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  1. Remy Louis XIII Cognac

    Remy Louis XIII Cognac

    ONE CENTURY IN A BOTTLE Each decanter takes four generations of Cellar Master over 100 years to craft. LOUIS XIII cognac was created in 1874. Its grapes grow in the chalky soils of Grande Champagne, the most sought-after area of the Cognac region, in France. It is an intricate alchemy of up to 1200 eaux-de-vie, the youngest of which is at least 40 years old. The unique blend evokes tasting notes and scents of myrrh honey, immortelle, plum, honesuckle, wood bark, leather and passion fruits. LOUIS XIII cognac is the ultimate expression of the mystery of time. First sip: A dense celebration of floral notes and caddied fruits with hints of spices emerge first. Second sip: Notes of jasmine twirled with nuances of passion fruit, themselves flirting with ginger and nutmeg. Touches of roses and iris are dancing with elements of fig, prudes, in turn being sustained harmoniously by layers of sandalwood and honey. Four generations of cellar master have succeeded each other to produce these intense aromas that persist more than an hour on the palate. Learn More
  2. The Last Drop 50 Year Old Blended Scotch Whisky, Scotland

    The Last Drop 50 Year Old Blended Scotch Whisky, Scotland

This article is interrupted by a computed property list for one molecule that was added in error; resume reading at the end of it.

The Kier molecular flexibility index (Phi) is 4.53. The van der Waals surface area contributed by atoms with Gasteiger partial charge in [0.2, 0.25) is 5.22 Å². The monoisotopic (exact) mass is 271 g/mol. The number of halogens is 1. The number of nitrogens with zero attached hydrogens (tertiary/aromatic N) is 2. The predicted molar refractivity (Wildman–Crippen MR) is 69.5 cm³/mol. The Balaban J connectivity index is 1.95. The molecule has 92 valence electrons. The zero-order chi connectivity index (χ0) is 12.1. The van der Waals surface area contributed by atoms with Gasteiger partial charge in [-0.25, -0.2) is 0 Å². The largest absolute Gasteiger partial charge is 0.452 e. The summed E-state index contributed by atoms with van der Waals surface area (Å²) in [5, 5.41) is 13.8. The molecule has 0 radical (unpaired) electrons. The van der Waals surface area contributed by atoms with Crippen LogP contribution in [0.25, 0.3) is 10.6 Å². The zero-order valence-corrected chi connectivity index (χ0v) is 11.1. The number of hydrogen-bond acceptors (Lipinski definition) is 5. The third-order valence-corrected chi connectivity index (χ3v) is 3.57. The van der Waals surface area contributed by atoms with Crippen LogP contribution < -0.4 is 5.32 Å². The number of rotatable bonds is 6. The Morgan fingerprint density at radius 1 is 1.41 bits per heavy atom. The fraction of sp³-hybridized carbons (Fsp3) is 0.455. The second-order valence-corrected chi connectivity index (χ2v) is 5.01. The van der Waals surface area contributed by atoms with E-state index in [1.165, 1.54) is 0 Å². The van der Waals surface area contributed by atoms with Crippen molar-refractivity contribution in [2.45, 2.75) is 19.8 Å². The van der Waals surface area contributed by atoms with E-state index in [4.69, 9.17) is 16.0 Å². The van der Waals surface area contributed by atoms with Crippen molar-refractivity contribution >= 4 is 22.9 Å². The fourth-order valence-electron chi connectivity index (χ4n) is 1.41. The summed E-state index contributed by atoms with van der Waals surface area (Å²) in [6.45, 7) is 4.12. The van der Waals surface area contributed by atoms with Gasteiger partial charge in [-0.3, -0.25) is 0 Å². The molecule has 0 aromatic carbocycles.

96.5 points Whisky Bible - Nose: where once there was bourbon only, now we have a cross fertilisation of aromas. Certainly, once you allow it to breathe, the grape engulfs most else. It is as if the whisky has undergone a fruity polish and shine. On first pouring the oak has the ability to cause splinters; allow to settle for a while and we are talking a much softer, less senile Drop; and slowly the spices unravelā€¦ Taste: perhaps what is so astounding about this, it the way that the balance does not, even for a second, waiver under the occasional oaky onslaught: as it bites, from somewhere a grapey honeycomb flies in to the rescue offering just-so compensatory sugars which perfectly match the most delicate spices imaginableā€¦ Finish: now we edge towards a drier finale than before. The original was remarkable for not having a degree of bitterness, though it had every right to be there. Now, alas, there is. The bitterness is slightly furry and dusty, but to make amends we are treated to one very old Melton Hunt cake indeed. Balance: I tend to stick to the old adage: if it isn't broke, don't fix it. However, I do admire what has been done here. Because it was a gamble for the right reasons, which has paid handsomely in many ways, yet has just fallen short in others. Here, they took a magnificent whisky which for no other reason than pure serendipity like Adam Adament, had awoken in another age by instead of, like our Victorian hero, being lost in a strange new world, found itself in one ready to appreciate and embrace its manifold beauty,. This whisky has thrown back for a few extra summers in oak to take it to 50 years. A bold move. And it remains a quite astonishing, for life-remembering dram of labyrinthine complexity. 52%. Jim Murray, Whisky Bible Learn More

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